Web Overtakes All Media Except TV as News Source

Web Overtakes All Media Except TV as News Source

The internet has surpassed all other media except TV as Americans’ main source for national and international news and now rivals TV as the top news outlet for young people, according to research from the Pew Research Center for the People & the Press.

Some 40% of Americans say they currently get most of their news about national and international issues from the internet, up from just 24% in September 2007, the study finds. For the first time in a Pew survey, more people say they rely mostly on the internet for news than cite newspapers (35%). Television continues to be cited most frequently as a main source for national and international news, at 70%.

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For people under age 30, the internet is now tied with TV as the main source of national and international news. Nearly six-in-ten young Americans (59%) say they get most of their national and international news online, while an identical percentage cites television. In September 2007, twice as many young people said they relied mostly on television for news than mentioned the internet (68% vs. 34%).

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The percentage of people younger than 30 citing television as a main news source has declined from 68% in September 2007 to 59% currently. This mirrors a trend seen earlier this year in campaign news consumption, Pew said.

Regarding TV channel selection, the study finds there has been little change in the individual TV news outlets that people rely on for national and international news. Nearly a quarter of the public (23%) says they get most of their news from CNN, while 17% cite Fox News; smaller shares mention other cable and broadcast outlets.

Top News Stories of 2008

While the 2008 presidential campaign attracted high levels of public attention, the economy was the top story of the year in terms of news interest, according to data from Pew’s Weekly News Interest Index. In late September, as the nation’s financial crisis deepened, 70% said they were following news about the economy very closely. This attention ranks among the highest levels of news interest for any story in the past two decades.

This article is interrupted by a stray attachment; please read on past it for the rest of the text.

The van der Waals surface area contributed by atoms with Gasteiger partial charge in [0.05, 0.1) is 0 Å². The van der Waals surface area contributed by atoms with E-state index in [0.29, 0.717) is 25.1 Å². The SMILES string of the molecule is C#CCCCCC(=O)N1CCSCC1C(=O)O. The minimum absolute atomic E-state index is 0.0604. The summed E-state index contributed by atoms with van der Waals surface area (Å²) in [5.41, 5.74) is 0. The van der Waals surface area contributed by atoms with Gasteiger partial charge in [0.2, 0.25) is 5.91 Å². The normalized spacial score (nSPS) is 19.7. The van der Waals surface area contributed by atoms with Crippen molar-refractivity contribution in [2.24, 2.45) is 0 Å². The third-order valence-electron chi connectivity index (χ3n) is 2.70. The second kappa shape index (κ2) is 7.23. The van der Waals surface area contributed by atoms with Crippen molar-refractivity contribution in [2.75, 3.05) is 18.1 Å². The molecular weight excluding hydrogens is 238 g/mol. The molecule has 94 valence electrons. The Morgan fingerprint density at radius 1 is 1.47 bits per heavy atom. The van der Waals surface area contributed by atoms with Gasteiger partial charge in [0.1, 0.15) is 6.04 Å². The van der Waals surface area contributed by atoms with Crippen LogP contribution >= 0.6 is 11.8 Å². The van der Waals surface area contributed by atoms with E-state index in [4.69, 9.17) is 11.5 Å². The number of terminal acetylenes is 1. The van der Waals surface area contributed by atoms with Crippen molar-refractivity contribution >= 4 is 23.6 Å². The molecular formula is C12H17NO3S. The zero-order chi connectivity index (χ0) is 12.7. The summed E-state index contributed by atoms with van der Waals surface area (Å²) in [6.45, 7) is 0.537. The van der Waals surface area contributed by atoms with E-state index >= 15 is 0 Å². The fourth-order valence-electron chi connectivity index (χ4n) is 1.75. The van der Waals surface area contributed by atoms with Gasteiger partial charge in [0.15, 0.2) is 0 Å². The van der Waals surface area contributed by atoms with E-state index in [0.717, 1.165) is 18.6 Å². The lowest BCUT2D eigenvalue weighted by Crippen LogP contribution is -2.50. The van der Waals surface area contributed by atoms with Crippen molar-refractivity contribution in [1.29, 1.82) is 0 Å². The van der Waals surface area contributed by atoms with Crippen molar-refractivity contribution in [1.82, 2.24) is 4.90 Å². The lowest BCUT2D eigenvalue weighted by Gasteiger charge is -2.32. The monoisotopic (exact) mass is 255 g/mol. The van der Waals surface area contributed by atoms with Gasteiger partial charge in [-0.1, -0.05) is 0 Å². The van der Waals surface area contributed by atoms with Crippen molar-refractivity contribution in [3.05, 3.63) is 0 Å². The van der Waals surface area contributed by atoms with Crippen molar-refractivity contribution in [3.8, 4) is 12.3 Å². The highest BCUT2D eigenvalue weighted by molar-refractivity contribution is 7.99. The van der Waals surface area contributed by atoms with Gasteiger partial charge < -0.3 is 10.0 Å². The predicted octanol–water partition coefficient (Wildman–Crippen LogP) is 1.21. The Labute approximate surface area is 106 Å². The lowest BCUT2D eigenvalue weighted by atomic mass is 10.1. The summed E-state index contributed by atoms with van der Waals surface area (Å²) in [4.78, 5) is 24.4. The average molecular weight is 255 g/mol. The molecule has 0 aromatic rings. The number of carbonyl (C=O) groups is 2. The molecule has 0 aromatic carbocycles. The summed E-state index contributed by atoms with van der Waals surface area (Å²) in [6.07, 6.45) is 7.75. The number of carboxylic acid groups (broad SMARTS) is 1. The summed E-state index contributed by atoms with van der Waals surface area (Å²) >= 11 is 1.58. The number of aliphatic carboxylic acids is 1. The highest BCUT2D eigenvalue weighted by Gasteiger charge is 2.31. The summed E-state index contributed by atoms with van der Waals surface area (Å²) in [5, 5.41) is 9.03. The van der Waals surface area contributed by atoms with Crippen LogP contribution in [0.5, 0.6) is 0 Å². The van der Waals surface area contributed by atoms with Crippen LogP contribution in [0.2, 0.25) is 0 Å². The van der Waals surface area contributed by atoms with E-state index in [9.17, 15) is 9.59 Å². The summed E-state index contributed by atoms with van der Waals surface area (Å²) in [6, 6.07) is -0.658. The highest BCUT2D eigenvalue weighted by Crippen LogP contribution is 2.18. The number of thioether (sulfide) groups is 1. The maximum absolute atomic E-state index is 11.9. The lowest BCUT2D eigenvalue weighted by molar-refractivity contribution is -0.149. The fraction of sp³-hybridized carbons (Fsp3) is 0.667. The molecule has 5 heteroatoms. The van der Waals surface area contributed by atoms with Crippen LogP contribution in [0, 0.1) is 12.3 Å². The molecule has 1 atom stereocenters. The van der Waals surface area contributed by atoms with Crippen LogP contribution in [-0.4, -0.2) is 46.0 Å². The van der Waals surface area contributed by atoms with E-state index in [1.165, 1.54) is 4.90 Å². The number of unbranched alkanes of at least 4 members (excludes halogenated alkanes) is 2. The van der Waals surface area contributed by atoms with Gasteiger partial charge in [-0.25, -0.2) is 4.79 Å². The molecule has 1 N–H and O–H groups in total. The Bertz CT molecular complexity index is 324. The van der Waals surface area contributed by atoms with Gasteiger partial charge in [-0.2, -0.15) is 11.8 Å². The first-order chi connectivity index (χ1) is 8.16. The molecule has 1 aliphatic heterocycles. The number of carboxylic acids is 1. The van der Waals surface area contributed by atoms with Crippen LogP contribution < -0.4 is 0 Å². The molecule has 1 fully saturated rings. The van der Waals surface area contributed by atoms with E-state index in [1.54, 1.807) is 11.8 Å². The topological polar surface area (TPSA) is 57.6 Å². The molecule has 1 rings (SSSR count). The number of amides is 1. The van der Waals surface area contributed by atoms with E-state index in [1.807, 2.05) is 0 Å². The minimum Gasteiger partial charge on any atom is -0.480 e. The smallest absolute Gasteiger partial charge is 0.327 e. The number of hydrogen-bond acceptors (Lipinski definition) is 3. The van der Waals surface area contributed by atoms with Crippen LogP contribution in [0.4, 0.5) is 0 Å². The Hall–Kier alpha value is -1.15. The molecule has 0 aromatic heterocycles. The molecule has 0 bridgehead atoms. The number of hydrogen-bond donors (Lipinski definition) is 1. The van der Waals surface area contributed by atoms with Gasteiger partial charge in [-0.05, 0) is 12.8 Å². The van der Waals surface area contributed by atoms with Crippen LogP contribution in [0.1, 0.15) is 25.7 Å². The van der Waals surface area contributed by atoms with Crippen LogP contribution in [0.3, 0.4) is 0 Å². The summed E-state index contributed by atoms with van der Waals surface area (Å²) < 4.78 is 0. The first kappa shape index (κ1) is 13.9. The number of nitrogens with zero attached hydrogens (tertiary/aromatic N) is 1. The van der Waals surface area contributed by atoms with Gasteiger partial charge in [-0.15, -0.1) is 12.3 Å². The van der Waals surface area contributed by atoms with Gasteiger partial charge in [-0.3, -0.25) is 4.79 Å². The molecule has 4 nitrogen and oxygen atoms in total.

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News about gas prices – both rising and falling – also attracted considerable public attention. In early June, two-thirds of Americans (66%) said they were tracking news about the rising price of gasoline very closely.  The falling price of gas drew broad interest as well (53% followed it very closely in October).

The congressional debate over legislation to stabilize financial markets also drew extensive interest. In early October, just after President Bush signed the financial rescue measure, 62% followed this story very closely.

Interest in election news remained at historically high levels throughout the lengthy campaign. Interest in the general election peaked in mid-October (at 61%), but approached that level at other points in the campaign. Public interest in the primary campaigns also was higher than during previous primary contests. In mid-February, 44% said they were following news about the candidates for the presidential election very closely.

The war in Iraq was not among this year’s 15 most closely followed news stories, Pew reports. In mid-July, a third of Americans (33%) said they were following news about the current situation and events in Iraq, the highest percentage measured this year. In 2007, interest in news about the war reached 40% in early January, just before President Bush announced his troop surge; the war in Iraq was the sixth-ranked story last year.

In Pew’s final Weekly News Interest Index for 2008, conducted Dec. 15-21, nearly four-in-ten Americans (37%) say they followed news about the Bush administration’s plan to provide emergency loans to US automakers. That is in line with previous measures of public interest in the debate over whether to aid the struggling automakers.

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During the same period, three-in-ten (30%) paid very close attention to news about Wall Street investor Bernard Madoff, who allegedly cheated people out of billions of dollars. Nearly as many (28%) tracked news about an Iraqi journalist throwing his shoes at President Bush very closely, and 25% said they followed news about slumping retail sales during the holiday season very closely.

About the research: The internet/TV news source survey was conducted Dec. 3-7 among 1,489 adults. The research about the top news stories of 2008 is based on Pew’s News Coverage Index, which monitors the news reported by major newspaper, television, radio and online news outlets on an ongoing basis.